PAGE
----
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Ukrainians Worry Serb Win Augurs Conflict With Russia

By Daniel SneiderStaff writer of The Christian Science Monitor. Chrystyna Lapychak contributed to this article. / May 26, 1993



KIEV, UKRAINE

IT is spring in Kiev, the citadel of ancient Rus and the capital of modern, independent Ukraine. Liberated from winter, Kievites stroll along tree-lined avenues, treading on a carpet of pink petals laid beneath the blooming chestnut trees.

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The booming guns and snipers' bullets in the Bosnian capital of Sarajevo are far away. Yet the civil war in the former republics of Yugoslavia reverberates increasingly loudly in Ukrainian minds.

Can the Yugoslav example be repeated here, among the former republics of the Soviet Union? many wonder. Will Russia emulate its brother Slavs in Serbia and try to create a `greater Russia' in the name of aiding the large Russian population inside Ukrainian borders?

"Of course I am afraid of this," says Vyacheslav Chernovil, leader of the Ukrainian Rukh nationalist movement. Many here credit Russian President Boris Yeltsin with helping to ease confrontation over issues such as the division of the former Soviet Black Sea Fleet.

Like many Ukrainians, Mr. Chernovil points to the statements of Russian politicians such as Vice President Alexander Rutskoi calling for the return of the Crimean peninsula to Russia. Nor is Rutskoi alone. A senior Russian diplomat here repeatedly refers to Ukraine as "temporarily lost territory."

"If Rutskoi replaces Yeltsin, he will swallow Ukraine in one day," predicts Chernovil. "He will find some Fifth Column in Ukraine - some collaborators - and they will help him."

Even among the more moderate ranks of the government, there are worries that the triumph of Serbian ultranationalists would encourage their counterparts in Russia.

Mindful of Western inaction in Yugoslavia, the Ukrainian official stresses that a replication of that conflict here would have even more frightening implications.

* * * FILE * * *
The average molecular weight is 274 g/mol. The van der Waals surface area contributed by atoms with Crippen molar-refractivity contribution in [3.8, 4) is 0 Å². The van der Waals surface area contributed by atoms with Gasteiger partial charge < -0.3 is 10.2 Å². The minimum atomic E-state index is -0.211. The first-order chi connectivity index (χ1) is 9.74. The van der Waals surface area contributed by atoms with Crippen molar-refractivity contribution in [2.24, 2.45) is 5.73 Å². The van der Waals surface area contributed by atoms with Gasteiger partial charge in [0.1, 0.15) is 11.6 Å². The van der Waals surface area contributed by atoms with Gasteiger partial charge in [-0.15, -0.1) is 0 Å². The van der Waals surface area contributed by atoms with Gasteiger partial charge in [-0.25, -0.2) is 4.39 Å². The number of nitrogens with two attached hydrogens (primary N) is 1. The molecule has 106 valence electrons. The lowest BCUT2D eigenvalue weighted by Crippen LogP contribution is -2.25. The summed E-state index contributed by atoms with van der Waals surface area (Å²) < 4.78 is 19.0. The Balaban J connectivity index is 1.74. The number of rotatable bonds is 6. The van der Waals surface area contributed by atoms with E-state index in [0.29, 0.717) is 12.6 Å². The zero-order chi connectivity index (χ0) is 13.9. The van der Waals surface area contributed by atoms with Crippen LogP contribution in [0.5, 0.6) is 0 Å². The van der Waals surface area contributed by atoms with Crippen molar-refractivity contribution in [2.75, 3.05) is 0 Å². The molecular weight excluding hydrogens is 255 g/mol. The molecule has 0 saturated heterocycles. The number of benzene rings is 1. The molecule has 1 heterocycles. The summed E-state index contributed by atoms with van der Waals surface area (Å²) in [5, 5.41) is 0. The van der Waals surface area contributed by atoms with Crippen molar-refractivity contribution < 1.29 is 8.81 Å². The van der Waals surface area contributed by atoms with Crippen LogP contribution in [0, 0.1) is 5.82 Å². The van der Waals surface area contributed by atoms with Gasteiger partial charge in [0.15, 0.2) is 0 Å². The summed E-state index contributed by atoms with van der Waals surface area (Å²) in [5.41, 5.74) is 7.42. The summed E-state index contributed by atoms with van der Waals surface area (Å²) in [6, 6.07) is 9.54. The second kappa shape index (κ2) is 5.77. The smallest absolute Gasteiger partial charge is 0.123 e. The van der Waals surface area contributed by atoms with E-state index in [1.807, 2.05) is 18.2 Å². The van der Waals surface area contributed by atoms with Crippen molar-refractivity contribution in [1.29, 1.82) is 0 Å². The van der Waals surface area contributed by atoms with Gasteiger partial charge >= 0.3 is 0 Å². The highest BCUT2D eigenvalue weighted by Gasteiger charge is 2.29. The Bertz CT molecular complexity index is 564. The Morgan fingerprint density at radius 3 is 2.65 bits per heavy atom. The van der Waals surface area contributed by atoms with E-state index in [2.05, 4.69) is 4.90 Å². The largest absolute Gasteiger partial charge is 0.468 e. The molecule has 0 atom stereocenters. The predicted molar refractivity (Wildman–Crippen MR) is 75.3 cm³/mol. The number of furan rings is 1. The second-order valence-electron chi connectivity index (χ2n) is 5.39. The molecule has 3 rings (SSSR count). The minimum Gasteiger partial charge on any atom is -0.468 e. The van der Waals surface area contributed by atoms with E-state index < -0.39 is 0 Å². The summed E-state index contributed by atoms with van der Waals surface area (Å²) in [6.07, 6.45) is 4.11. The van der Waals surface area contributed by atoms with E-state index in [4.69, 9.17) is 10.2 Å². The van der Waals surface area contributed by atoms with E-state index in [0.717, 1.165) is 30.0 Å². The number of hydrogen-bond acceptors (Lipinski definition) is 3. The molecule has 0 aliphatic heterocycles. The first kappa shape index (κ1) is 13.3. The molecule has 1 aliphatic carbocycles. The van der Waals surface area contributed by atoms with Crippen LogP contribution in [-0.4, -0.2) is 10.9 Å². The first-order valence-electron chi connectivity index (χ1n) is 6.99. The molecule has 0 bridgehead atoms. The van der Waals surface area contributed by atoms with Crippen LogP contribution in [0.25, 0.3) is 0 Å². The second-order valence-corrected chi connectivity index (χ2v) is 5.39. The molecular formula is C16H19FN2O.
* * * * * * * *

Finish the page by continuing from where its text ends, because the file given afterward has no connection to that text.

"If something happens here, on the territory of the independent states that were parties to the Soviet Union, that will be incomparable to what is happening in Yugoslavia," says Anton Buteiko, President Kravchuk's foreign policy adviser. "Here huge populations would be involved. Here we have nuclear weapons and lots of atomic power stations. The consequences of the Chernobyl tragedy are only a small sign of what might happen."

Svetlana Ostroyshenko, an ethnic Russian member of parliament from the Ukrainian port city of Odessa, also shares a fear that Yugoslavia could repeat itself on Ukrainian soil.

But she sees the source of that danger as the growth of extreme Ukrainian nationalist groups, who seek to persecute the 11 million Russians who make up one-fifth of the population. She pulls out recent hate mail from such groups. "Death to traitors," reads the letter from the self-described Ukrainian Nationalist Self-Defense Regiment.

Ms. Ostroyshenko insists that so far there are no tensions between nationalities in daily life. "We don't have a confrontation between Russians and Ukrainians here," agrees Chernovil, "apart from Crimea where the situation is different." In Crimea there is a relatively compact Russian-speaking population, while elsewhere the populations are more mixed, he says.

But while there is no evidence of the deep hatreds evident in Yugoslavia, there is a palpable discomfort among Russians here, especially in eastern Ukraine and the Crimea, where Russian concentrations are higher, but also in Kiev. Such issues as the use of the Ukrainian language offer a glimpse of the soil in which hate-mongers might plant their seeds. Natasha Romanova, a Russian art historian who has lived most of her life here, complains that she cannot send her daughter to a Russian-language school.